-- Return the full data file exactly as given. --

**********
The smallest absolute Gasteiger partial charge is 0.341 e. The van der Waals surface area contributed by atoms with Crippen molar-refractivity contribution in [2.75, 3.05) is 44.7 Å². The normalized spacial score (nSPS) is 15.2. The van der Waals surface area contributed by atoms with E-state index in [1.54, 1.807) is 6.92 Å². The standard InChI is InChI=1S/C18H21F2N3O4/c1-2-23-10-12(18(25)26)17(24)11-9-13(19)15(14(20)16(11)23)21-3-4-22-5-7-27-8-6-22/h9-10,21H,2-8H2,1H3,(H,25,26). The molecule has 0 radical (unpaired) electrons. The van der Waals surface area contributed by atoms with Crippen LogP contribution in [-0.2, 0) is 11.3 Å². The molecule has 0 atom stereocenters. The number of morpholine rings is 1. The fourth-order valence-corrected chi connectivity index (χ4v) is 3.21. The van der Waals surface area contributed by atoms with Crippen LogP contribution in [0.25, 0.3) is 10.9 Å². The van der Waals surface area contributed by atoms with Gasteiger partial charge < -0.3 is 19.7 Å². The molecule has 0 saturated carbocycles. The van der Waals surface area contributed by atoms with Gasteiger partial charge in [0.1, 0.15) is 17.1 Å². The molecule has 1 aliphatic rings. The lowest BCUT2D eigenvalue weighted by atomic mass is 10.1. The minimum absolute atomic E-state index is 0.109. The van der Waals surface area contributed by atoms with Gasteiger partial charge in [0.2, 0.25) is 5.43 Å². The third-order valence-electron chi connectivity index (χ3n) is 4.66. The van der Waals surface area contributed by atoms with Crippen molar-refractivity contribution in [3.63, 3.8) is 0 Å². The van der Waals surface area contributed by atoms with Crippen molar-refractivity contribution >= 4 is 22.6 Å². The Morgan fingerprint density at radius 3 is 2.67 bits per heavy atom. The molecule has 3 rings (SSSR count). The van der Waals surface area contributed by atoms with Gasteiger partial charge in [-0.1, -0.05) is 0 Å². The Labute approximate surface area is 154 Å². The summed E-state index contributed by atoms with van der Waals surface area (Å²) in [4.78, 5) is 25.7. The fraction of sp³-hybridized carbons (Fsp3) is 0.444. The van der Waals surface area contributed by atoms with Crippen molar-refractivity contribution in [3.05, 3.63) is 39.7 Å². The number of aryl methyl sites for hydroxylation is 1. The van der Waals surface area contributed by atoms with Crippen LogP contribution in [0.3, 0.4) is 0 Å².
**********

The smallest absolute Gasteiger partial charge is 0.341 e. The van der Waals surface area contributed by atoms with Crippen molar-refractivity contribution in [2.75, 3.05) is 44.7 Å². The normalized spacial score (nSPS) is 15.2. The van der Waals surface area contributed by atoms with E-state index in [1.54, 1.807) is 6.92 Å². The standard InChI is InChI=1S/C18H21F2N3O4/c1-2-23-10-12(18(25)26)17(24)11-9-13(19)15(14(20)16(11)23)21-3-4-22-5-7-27-8-6-22/h9-10,21H,2-8H2,1H3,(H,25,26). The molecule has 0 radical (unpaired) electrons. The van der Waals surface area contributed by atoms with Crippen LogP contribution in [-0.2, 0) is 11.3 Å². The molecule has 0 atom stereocenters. The number of morpholine rings is 1. The fourth-order valence-corrected chi connectivity index (χ4v) is 3.21. The van der Waals surface area contributed by atoms with Crippen LogP contribution in [0.25, 0.3) is 10.9 Å². The van der Waals surface area contributed by atoms with Gasteiger partial charge < -0.3 is 19.7 Å². The molecule has 0 saturated carbocycles. The van der Waals surface area contributed by atoms with Gasteiger partial charge in [0.1, 0.15) is 17.1 Å². The molecule has 1 aliphatic rings. The lowest BCUT2D eigenvalue weighted by atomic mass is 10.1. The minimum absolute atomic E-state index is 0.109. The van der Waals surface area contributed by atoms with Gasteiger partial charge in [0.2, 0.25) is 5.43 Å². The third-order valence-electron chi connectivity index (χ3n) is 4.66. The van der Waals surface area contributed by atoms with Crippen molar-refractivity contribution in [3.63, 3.8) is 0 Å². The van der Waals surface area contributed by atoms with Crippen molar-refractivity contribution >= 4 is 22.6 Å². The Morgan fingerprint density at radius 3 is 2.67 bits per heavy atom. The molecule has 3 rings (SSSR count). The van der Waals surface area contributed by atoms with Gasteiger partial charge in [-0.1, -0.05) is 0 Å². The Labute approximate surface area is 154 Å². The summed E-state index contributed by atoms with van der Waals surface area (Å²) in [4.78, 5) is 25.7. The fraction of sp³-hybridized carbons (Fsp3) is 0.444. The van der Waals surface area contributed by atoms with Crippen molar-refractivity contribution in [3.05, 3.63) is 39.7 Å². The number of aryl methyl sites for hydroxylation is 1. The van der Waals surface area contributed by atoms with Crippen LogP contribution in [0.3, 0.4) is 0 Å².